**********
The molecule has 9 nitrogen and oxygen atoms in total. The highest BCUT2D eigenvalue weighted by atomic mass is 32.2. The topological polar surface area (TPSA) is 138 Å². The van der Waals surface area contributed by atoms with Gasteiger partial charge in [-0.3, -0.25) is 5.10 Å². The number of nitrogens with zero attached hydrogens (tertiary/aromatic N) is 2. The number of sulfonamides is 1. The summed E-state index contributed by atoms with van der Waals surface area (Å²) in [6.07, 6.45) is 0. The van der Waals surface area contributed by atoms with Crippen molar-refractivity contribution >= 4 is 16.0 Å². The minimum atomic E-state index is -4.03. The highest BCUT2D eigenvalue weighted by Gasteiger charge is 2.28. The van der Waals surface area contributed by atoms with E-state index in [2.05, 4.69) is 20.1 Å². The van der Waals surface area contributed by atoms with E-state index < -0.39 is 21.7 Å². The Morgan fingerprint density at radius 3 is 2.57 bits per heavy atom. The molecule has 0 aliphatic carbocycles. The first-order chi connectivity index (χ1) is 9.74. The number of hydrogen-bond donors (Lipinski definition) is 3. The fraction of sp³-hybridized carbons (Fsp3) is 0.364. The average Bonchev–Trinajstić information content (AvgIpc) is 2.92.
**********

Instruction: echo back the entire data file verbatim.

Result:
The molecule has 9 nitrogen and oxygen atoms in total. The highest BCUT2D eigenvalue weighted by atomic mass is 32.2. The topological polar surface area (TPSA) is 138 Å². The van der Waals surface area contributed by atoms with Gasteiger partial charge in [-0.3, -0.25) is 5.10 Å². The number of nitrogens with zero attached hydrogens (tertiary/aromatic N) is 2. The number of sulfonamides is 1. The summed E-state index contributed by atoms with van der Waals surface area (Å²) in [6.07, 6.45) is 0. The van der Waals surface area contributed by atoms with Crippen molar-refractivity contribution >= 4 is 16.0 Å². The minimum atomic E-state index is -4.03. The highest BCUT2D eigenvalue weighted by Gasteiger charge is 2.28. The van der Waals surface area contributed by atoms with E-state index in [2.05, 4.69) is 20.1 Å². The van der Waals surface area contributed by atoms with E-state index < -0.39 is 21.7 Å². The Morgan fingerprint density at radius 3 is 2.57 bits per heavy atom. The molecule has 0 aliphatic carbocycles. The first-order chi connectivity index (χ1) is 9.74. The number of hydrogen-bond donors (Lipinski definition) is 3. The fraction of sp³-hybridized carbons (Fsp3) is 0.364. The average Bonchev–Trinajstić information content (AvgIpc) is 2.92.